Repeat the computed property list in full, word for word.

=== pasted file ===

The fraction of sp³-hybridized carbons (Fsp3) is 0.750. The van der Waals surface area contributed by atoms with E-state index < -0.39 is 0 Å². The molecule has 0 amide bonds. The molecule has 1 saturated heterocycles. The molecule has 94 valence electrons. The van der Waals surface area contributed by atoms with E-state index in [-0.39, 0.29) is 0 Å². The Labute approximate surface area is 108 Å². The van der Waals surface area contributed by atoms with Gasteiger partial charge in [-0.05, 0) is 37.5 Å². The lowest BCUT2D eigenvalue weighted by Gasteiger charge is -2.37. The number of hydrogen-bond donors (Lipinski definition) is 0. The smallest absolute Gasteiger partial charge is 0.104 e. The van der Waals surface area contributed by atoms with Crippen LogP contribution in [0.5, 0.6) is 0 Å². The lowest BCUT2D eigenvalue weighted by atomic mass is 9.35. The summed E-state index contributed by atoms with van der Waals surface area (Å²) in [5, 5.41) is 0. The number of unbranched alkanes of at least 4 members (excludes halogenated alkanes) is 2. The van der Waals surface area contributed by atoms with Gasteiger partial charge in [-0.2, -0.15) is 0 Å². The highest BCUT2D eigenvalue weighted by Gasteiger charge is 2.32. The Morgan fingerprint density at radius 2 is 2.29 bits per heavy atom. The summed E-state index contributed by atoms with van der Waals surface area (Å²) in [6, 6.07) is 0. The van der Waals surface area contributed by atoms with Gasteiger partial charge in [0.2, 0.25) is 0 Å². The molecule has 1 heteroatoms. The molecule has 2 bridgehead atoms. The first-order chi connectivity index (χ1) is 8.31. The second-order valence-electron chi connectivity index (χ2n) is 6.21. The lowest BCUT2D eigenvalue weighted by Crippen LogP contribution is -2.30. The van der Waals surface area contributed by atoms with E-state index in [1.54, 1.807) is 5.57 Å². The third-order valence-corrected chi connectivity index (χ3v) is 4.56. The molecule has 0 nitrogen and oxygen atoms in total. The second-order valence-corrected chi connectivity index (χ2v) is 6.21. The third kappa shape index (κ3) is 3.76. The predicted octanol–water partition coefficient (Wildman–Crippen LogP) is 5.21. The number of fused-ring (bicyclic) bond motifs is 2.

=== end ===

The fraction of sp³-hybridized carbons (Fsp3) is 0.750. The van der Waals surface area contributed by atoms with E-state index < -0.39 is 0 Å². The molecule has 0 amide bonds. The molecule has 1 saturated heterocycles. The molecule has 94 valence electrons. The van der Waals surface area contributed by atoms with E-state index in [-0.39, 0.29) is 0 Å². The Labute approximate surface area is 108 Å². The van der Waals surface area contributed by atoms with Gasteiger partial charge in [-0.05, 0) is 37.5 Å². The lowest BCUT2D eigenvalue weighted by Gasteiger charge is -2.37. The number of hydrogen-bond donors (Lipinski definition) is 0. The smallest absolute Gasteiger partial charge is 0.104 e. The van der Waals surface area contributed by atoms with Crippen LogP contribution in [0.5, 0.6) is 0 Å². The lowest BCUT2D eigenvalue weighted by atomic mass is 9.35. The summed E-state index contributed by atoms with van der Waals surface area (Å²) in [5, 5.41) is 0. The number of unbranched alkanes of at least 4 members (excludes halogenated alkanes) is 2. The van der Waals surface area contributed by atoms with Gasteiger partial charge in [-0.2, -0.15) is 0 Å². The highest BCUT2D eigenvalue weighted by Gasteiger charge is 2.32. The Morgan fingerprint density at radius 2 is 2.29 bits per heavy atom. The summed E-state index contributed by atoms with van der Waals surface area (Å²) in [6, 6.07) is 0. The van der Waals surface area contributed by atoms with Gasteiger partial charge in [0.2, 0.25) is 0 Å². The molecule has 1 heteroatoms. The molecule has 2 bridgehead atoms. The first-order chi connectivity index (χ1) is 8.31. The second-order valence-electron chi connectivity index (χ2n) is 6.21. The lowest BCUT2D eigenvalue weighted by Crippen LogP contribution is -2.30. The van der Waals surface area contributed by atoms with E-state index in [1.54, 1.807) is 5.57 Å². The third-order valence-corrected chi connectivity index (χ3v) is 4.56. The molecule has 0 nitrogen and oxygen atoms in total. The second-order valence-corrected chi connectivity index (χ2v) is 6.21. The third kappa shape index (κ3) is 3.76. The predicted octanol–water partition coefficient (Wildman–Crippen LogP) is 5.21. The number of fused-ring (bicyclic) bond motifs is 2.